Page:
Ernst & Young and PriceWaterhouseCoopers don't care about their job candidates' university background or A-Levels any more.
In other news, their HR departments are now being run by unicorns.
Just a few years ago these two statements would have been equally believable. Entire institutions – private and state school systems, higher education – have their foundations in the bedrock expectation that top employers expect top A-Level and University grades.
In a similar move to Ernst & Young's, top law firm Clifford Chance have introduced a ‘CV-blind policy' for graduate recruitment. Recruiting staff are given nothing but the candidate's name before final interviews. This is intended to eliminate any bias surrounding school and university background and allow the candidate to shine on their own merits. Both firms have stated that they place greater trust in their own online assessments and interview processes than they do in institutions attended and grades achieved. Recruiters have long complained that a candidate's degree result is not a reliable indicator of their workplace potential.
Perhaps the whole university model is simply obsolete. There's a parallel with how manufacturing has moved forward. If you needed to make a mockup of a widget a few years ago, you had to send it off to a modeller or have it machined by a third party engineering firm, and wait for it to come back. Now with 3D printing, you can CAD it and print it off yourself. To make an employable knowledge worker a few years ago, you had to send them off to university and wait several years until they were deemed fit for purpose. Now candidates can create their own education profiles and career paths at home rather than buying them off the peg – and at great expense – from the traditional purveyors of the keys to the castle.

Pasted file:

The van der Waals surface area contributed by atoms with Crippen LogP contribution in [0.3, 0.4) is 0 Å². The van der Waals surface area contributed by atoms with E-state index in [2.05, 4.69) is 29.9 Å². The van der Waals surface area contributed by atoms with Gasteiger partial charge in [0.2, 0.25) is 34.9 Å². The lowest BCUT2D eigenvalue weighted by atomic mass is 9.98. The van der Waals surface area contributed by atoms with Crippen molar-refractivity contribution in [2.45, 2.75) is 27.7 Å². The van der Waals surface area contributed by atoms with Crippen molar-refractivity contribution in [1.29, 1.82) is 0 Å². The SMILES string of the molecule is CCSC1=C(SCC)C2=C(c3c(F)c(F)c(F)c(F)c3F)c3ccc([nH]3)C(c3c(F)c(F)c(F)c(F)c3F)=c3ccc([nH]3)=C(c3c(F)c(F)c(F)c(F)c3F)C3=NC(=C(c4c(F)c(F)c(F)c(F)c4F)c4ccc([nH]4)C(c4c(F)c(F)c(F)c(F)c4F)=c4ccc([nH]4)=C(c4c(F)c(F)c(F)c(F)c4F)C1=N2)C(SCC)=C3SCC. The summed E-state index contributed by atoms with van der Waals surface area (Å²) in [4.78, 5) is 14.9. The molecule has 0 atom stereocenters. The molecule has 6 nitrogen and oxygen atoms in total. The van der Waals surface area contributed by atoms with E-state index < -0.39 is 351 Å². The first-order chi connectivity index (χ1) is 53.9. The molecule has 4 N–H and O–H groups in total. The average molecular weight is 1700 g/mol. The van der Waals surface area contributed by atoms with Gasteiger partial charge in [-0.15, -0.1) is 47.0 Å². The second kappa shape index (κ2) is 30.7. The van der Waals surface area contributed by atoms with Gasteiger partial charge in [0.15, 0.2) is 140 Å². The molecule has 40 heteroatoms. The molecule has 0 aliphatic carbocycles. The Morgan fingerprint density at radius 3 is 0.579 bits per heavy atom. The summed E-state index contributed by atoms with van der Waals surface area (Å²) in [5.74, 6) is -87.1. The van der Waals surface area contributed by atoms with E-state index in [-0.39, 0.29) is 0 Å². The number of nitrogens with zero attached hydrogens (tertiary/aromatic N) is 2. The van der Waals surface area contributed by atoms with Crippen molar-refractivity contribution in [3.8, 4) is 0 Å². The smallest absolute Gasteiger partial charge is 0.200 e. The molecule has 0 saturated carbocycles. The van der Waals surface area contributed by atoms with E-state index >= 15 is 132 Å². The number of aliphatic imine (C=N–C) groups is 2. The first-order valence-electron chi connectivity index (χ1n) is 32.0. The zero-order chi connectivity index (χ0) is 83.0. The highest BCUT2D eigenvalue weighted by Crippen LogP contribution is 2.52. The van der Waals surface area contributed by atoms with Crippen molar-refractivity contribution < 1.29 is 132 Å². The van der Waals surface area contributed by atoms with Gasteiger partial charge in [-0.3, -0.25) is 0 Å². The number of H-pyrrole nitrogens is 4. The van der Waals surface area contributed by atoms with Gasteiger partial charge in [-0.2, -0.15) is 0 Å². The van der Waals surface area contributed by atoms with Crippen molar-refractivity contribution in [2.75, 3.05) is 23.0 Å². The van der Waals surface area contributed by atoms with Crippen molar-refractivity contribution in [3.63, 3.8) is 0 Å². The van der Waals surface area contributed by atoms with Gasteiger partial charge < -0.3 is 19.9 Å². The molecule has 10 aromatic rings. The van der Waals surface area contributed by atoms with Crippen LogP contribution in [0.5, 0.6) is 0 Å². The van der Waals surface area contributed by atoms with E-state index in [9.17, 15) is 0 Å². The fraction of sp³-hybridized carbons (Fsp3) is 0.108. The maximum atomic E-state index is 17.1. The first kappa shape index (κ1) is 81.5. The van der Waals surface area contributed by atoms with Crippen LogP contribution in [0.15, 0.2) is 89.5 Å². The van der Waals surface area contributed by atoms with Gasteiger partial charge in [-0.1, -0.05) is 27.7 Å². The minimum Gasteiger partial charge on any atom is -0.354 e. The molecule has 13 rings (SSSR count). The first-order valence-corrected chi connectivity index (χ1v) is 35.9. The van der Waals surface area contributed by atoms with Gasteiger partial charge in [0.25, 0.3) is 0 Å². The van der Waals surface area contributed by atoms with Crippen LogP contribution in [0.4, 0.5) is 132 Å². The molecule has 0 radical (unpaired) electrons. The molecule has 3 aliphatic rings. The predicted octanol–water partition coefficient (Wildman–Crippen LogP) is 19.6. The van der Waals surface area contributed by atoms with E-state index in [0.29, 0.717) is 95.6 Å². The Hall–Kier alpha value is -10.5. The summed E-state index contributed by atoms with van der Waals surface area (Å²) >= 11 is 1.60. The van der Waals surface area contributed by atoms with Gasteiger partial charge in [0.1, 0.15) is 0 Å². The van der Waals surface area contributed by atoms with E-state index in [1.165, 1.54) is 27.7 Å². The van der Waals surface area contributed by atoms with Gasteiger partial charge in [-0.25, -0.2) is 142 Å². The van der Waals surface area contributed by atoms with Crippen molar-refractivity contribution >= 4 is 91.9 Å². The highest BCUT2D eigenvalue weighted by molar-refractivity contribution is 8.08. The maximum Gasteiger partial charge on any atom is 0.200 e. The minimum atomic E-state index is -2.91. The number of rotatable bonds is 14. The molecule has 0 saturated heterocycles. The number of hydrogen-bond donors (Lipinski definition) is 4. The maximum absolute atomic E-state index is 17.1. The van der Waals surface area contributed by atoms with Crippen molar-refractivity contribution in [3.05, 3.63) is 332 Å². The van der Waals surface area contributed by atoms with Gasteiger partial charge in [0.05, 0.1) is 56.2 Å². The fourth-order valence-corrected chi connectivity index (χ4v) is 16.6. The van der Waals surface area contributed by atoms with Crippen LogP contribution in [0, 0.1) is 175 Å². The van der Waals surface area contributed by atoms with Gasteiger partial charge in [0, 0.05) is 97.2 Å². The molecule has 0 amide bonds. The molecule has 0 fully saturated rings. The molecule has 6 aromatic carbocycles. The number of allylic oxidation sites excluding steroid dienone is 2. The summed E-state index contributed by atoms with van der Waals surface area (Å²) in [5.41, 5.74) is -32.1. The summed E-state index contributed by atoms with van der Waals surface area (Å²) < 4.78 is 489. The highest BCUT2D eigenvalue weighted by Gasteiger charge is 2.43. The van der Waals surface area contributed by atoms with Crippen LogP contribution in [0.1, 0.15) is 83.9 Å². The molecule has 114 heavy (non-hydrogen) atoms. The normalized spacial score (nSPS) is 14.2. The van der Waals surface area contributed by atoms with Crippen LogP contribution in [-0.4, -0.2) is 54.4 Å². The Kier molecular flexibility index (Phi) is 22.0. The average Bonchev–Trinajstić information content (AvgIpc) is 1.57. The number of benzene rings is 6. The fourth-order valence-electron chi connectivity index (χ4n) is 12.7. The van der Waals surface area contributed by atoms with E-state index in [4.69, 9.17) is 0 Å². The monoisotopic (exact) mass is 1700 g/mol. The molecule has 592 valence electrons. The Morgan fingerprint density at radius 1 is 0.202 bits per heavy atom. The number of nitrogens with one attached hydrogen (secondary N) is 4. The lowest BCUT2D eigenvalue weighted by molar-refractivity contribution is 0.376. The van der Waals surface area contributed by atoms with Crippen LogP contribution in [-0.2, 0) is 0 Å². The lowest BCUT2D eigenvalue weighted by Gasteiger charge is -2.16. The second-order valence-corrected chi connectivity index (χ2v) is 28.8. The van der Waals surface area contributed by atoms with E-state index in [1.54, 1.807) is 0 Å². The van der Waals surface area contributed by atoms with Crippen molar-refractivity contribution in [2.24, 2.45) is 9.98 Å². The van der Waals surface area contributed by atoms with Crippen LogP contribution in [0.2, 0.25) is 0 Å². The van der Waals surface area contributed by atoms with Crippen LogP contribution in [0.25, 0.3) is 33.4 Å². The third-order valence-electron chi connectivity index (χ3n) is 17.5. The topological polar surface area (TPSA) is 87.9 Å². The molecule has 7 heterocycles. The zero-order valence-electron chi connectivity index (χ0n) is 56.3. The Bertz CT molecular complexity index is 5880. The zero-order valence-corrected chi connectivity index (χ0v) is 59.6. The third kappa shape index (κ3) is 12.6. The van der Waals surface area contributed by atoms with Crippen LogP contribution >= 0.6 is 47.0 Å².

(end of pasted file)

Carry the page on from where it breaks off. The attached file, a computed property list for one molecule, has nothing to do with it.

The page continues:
Cobbling together their own learning path can itself be seen as an indicator of a candidate's initiative and drive. Suddenly taking a three-or four-year university degree seems like a softer option for those lacking the resourcefulness to tailor their own education to fit their career goals.
So how exactly do you build your own education? By grabbing knowledge when you need it, rather than squirrelling it away for future reference. Online academies like Udemy and Lynda offer digestible chunks of learning, on specific topics, delivered by experts, designed with the aim of improving job-related skills. These mini-courses can be taken at times that are optimal for the learner, rather than learning it at some point during a degree course, forgetting it, and having to re-learn it when it is finally needed.
As anyone who has even glanced at Jeff Cobb's book Leading The Learning Revolution will know, the lifelong learning sector is exploding in popularity. This is good news for anyone planning to sell knowledge online. If your education and training offer is carefully designed to attract and catch people at the point in their career paths when they need it, and if your marketing and ecommerce channels are set up properly, build it and they will come.